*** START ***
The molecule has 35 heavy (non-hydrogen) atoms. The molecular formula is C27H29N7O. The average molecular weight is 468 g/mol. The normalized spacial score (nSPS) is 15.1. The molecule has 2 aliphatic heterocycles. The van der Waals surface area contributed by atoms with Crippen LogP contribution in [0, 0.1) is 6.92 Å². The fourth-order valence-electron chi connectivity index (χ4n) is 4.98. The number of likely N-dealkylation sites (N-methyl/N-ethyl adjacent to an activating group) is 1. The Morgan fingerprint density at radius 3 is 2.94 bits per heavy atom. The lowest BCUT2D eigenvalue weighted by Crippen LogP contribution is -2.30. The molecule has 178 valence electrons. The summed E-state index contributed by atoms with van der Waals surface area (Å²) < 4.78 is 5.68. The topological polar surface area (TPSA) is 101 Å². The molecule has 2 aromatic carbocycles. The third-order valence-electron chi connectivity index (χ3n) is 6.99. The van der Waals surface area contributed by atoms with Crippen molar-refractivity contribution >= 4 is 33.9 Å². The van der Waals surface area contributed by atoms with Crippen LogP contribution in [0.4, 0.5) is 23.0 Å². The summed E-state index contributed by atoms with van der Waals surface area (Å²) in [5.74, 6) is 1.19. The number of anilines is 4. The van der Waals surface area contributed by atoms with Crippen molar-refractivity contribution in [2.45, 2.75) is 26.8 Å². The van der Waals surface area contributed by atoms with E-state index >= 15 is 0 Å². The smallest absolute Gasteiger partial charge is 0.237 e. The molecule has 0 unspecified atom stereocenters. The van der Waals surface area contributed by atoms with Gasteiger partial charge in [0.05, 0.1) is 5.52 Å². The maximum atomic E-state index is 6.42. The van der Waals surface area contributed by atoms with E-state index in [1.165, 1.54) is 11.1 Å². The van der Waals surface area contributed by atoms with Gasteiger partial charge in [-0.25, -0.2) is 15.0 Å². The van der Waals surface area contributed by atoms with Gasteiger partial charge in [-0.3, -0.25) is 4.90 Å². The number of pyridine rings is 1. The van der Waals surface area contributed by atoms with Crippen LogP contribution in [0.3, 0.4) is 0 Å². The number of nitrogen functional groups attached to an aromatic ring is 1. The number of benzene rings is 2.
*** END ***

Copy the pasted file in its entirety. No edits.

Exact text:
The molecule has 35 heavy (non-hydrogen) atoms. The molecular formula is C27H29N7O. The average molecular weight is 468 g/mol. The normalized spacial score (nSPS) is 15.1. The molecule has 2 aliphatic heterocycles. The van der Waals surface area contributed by atoms with Crippen LogP contribution in [0, 0.1) is 6.92 Å². The fourth-order valence-electron chi connectivity index (χ4n) is 4.98. The number of likely N-dealkylation sites (N-methyl/N-ethyl adjacent to an activating group) is 1. The Morgan fingerprint density at radius 3 is 2.94 bits per heavy atom. The lowest BCUT2D eigenvalue weighted by Crippen LogP contribution is -2.30. The molecule has 178 valence electrons. The summed E-state index contributed by atoms with van der Waals surface area (Å²) < 4.78 is 5.68. The topological polar surface area (TPSA) is 101 Å². The molecule has 2 aromatic carbocycles. The third-order valence-electron chi connectivity index (χ3n) is 6.99. The van der Waals surface area contributed by atoms with Crippen molar-refractivity contribution >= 4 is 33.9 Å². The van der Waals surface area contributed by atoms with Crippen LogP contribution in [0.4, 0.5) is 23.0 Å². The summed E-state index contributed by atoms with van der Waals surface area (Å²) in [5.74, 6) is 1.19. The number of anilines is 4. The van der Waals surface area contributed by atoms with Crippen molar-refractivity contribution in [2.45, 2.75) is 26.8 Å². The van der Waals surface area contributed by atoms with E-state index >= 15 is 0 Å². The smallest absolute Gasteiger partial charge is 0.237 e. The molecule has 0 unspecified atom stereocenters. The van der Waals surface area contributed by atoms with Gasteiger partial charge in [0.05, 0.1) is 5.52 Å². The maximum atomic E-state index is 6.42. The van der Waals surface area contributed by atoms with E-state index in [1.165, 1.54) is 11.1 Å². The van der Waals surface area contributed by atoms with Gasteiger partial charge in [-0.25, -0.2) is 15.0 Å². The van der Waals surface area contributed by atoms with Gasteiger partial charge in [-0.3, -0.25) is 4.90 Å². The number of pyridine rings is 1. The van der Waals surface area contributed by atoms with Crippen LogP contribution in [0.3, 0.4) is 0 Å². The number of nitrogen functional groups attached to an aromatic ring is 1. The number of benzene rings is 2.